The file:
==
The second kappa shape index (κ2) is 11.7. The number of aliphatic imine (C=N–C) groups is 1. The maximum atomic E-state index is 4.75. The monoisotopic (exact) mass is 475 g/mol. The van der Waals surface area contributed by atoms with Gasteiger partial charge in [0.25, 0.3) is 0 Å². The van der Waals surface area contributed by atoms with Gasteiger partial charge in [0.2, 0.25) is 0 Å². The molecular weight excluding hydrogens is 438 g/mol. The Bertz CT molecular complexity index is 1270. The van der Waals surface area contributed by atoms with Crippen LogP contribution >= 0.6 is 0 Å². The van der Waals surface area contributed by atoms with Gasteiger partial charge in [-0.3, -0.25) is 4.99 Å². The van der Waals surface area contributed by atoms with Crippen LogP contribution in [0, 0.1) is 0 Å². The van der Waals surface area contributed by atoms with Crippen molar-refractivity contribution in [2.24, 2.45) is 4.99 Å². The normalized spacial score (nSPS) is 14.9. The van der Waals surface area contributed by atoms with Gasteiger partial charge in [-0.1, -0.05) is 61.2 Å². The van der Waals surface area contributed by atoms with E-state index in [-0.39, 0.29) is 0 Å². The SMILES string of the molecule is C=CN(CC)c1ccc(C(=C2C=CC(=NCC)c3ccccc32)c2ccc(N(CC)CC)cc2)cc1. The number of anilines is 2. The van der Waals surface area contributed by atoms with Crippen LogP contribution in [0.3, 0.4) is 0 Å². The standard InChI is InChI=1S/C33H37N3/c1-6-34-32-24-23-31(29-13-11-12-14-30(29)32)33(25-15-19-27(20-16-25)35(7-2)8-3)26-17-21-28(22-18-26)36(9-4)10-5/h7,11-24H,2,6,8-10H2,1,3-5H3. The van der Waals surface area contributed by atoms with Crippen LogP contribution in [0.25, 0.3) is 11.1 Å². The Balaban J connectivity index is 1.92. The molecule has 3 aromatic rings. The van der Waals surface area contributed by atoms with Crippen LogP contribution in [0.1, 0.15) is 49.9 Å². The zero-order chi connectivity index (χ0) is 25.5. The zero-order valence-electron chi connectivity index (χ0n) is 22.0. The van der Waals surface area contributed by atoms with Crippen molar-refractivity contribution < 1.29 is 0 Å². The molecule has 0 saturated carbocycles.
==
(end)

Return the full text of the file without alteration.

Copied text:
The second kappa shape index (κ2) is 11.7. The number of aliphatic imine (C=N–C) groups is 1. The maximum atomic E-state index is 4.75. The monoisotopic (exact) mass is 475 g/mol. The van der Waals surface area contributed by atoms with Gasteiger partial charge in [0.25, 0.3) is 0 Å². The van der Waals surface area contributed by atoms with Gasteiger partial charge in [0.2, 0.25) is 0 Å². The molecular weight excluding hydrogens is 438 g/mol. The Bertz CT molecular complexity index is 1270. The van der Waals surface area contributed by atoms with Crippen LogP contribution >= 0.6 is 0 Å². The van der Waals surface area contributed by atoms with Gasteiger partial charge in [-0.3, -0.25) is 4.99 Å². The van der Waals surface area contributed by atoms with Crippen LogP contribution in [0, 0.1) is 0 Å². The van der Waals surface area contributed by atoms with Crippen molar-refractivity contribution in [2.24, 2.45) is 4.99 Å². The normalized spacial score (nSPS) is 14.9. The van der Waals surface area contributed by atoms with Gasteiger partial charge in [-0.1, -0.05) is 61.2 Å². The van der Waals surface area contributed by atoms with E-state index in [-0.39, 0.29) is 0 Å². The SMILES string of the molecule is C=CN(CC)c1ccc(C(=C2C=CC(=NCC)c3ccccc32)c2ccc(N(CC)CC)cc2)cc1. The number of anilines is 2. The van der Waals surface area contributed by atoms with Crippen LogP contribution in [0.3, 0.4) is 0 Å². The standard InChI is InChI=1S/C33H37N3/c1-6-34-32-24-23-31(29-13-11-12-14-30(29)32)33(25-15-19-27(20-16-25)35(7-2)8-3)26-17-21-28(22-18-26)36(9-4)10-5/h7,11-24H,2,6,8-10H2,1,3-5H3. The van der Waals surface area contributed by atoms with Crippen LogP contribution in [0.25, 0.3) is 11.1 Å². The Balaban J connectivity index is 1.92. The molecule has 3 aromatic rings. The van der Waals surface area contributed by atoms with Crippen LogP contribution in [0.1, 0.15) is 49.9 Å². The zero-order chi connectivity index (χ0) is 25.5. The zero-order valence-electron chi connectivity index (χ0n) is 22.0. The van der Waals surface area contributed by atoms with Crippen molar-refractivity contribution < 1.29 is 0 Å². The molecule has 0 saturated carbocycles.